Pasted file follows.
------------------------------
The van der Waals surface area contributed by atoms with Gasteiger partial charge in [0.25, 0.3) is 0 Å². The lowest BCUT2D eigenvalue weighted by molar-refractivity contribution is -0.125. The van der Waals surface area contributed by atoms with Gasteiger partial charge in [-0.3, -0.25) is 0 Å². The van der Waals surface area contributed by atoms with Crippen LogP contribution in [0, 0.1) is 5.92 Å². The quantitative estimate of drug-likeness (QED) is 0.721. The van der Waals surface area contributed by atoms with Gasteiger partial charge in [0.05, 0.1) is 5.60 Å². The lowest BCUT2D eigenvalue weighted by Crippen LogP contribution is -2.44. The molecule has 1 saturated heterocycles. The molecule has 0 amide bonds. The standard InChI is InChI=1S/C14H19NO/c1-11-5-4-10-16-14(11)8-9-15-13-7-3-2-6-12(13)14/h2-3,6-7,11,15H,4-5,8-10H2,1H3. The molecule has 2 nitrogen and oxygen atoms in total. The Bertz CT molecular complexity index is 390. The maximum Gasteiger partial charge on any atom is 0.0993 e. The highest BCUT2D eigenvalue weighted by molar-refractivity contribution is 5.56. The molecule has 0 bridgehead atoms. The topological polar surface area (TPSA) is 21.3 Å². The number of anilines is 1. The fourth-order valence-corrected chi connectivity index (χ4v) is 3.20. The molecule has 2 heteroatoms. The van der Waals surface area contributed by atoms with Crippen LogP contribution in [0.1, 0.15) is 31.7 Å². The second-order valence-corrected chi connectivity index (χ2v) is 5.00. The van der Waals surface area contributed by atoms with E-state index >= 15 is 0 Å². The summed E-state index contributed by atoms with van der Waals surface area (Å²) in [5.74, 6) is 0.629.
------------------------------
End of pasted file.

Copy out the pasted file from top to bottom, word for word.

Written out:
The van der Waals surface area contributed by atoms with Gasteiger partial charge in [0.25, 0.3) is 0 Å². The lowest BCUT2D eigenvalue weighted by molar-refractivity contribution is -0.125. The van der Waals surface area contributed by atoms with Gasteiger partial charge in [-0.3, -0.25) is 0 Å². The van der Waals surface area contributed by atoms with Crippen LogP contribution in [0, 0.1) is 5.92 Å². The quantitative estimate of drug-likeness (QED) is 0.721. The van der Waals surface area contributed by atoms with Gasteiger partial charge in [0.05, 0.1) is 5.60 Å². The lowest BCUT2D eigenvalue weighted by Crippen LogP contribution is -2.44. The molecule has 1 saturated heterocycles. The molecule has 0 amide bonds. The standard InChI is InChI=1S/C14H19NO/c1-11-5-4-10-16-14(11)8-9-15-13-7-3-2-6-12(13)14/h2-3,6-7,11,15H,4-5,8-10H2,1H3. The molecule has 2 nitrogen and oxygen atoms in total. The Bertz CT molecular complexity index is 390. The maximum Gasteiger partial charge on any atom is 0.0993 e. The highest BCUT2D eigenvalue weighted by molar-refractivity contribution is 5.56. The molecule has 0 bridgehead atoms. The topological polar surface area (TPSA) is 21.3 Å². The number of anilines is 1. The fourth-order valence-corrected chi connectivity index (χ4v) is 3.20. The molecule has 2 heteroatoms. The van der Waals surface area contributed by atoms with Crippen LogP contribution in [0.1, 0.15) is 31.7 Å². The second-order valence-corrected chi connectivity index (χ2v) is 5.00. The van der Waals surface area contributed by atoms with E-state index >= 15 is 0 Å². The summed E-state index contributed by atoms with van der Waals surface area (Å²) in [5.74, 6) is 0.629.